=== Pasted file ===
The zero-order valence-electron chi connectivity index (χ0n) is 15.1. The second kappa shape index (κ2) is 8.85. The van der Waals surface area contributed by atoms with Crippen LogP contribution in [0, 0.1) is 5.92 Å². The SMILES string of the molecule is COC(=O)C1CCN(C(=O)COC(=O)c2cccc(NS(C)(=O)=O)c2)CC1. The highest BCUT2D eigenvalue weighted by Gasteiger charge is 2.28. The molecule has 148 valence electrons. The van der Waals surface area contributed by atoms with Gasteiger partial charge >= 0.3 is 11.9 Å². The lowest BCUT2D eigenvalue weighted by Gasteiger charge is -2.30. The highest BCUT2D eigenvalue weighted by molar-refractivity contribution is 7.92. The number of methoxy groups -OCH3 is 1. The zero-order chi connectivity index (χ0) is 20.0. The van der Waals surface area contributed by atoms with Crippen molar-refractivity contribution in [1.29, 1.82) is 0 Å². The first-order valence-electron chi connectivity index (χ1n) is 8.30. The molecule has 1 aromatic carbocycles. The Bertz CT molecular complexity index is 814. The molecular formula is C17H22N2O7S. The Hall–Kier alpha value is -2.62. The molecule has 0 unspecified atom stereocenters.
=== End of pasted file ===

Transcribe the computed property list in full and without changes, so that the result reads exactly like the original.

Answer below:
The zero-order valence-electron chi connectivity index (χ0n) is 15.1. The second kappa shape index (κ2) is 8.85. The van der Waals surface area contributed by atoms with Crippen LogP contribution in [0, 0.1) is 5.92 Å². The SMILES string of the molecule is COC(=O)C1CCN(C(=O)COC(=O)c2cccc(NS(C)(=O)=O)c2)CC1. The highest BCUT2D eigenvalue weighted by Gasteiger charge is 2.28. The molecule has 148 valence electrons. The van der Waals surface area contributed by atoms with Gasteiger partial charge >= 0.3 is 11.9 Å². The lowest BCUT2D eigenvalue weighted by Gasteiger charge is -2.30. The highest BCUT2D eigenvalue weighted by molar-refractivity contribution is 7.92. The number of methoxy groups -OCH3 is 1. The zero-order chi connectivity index (χ0) is 20.0. The van der Waals surface area contributed by atoms with Crippen molar-refractivity contribution in [1.29, 1.82) is 0 Å². The first-order valence-electron chi connectivity index (χ1n) is 8.30. The molecule has 1 aromatic carbocycles. The Bertz CT molecular complexity index is 814. The molecular formula is C17H22N2O7S. The Hall–Kier alpha value is -2.62. The molecule has 0 unspecified atom stereocenters.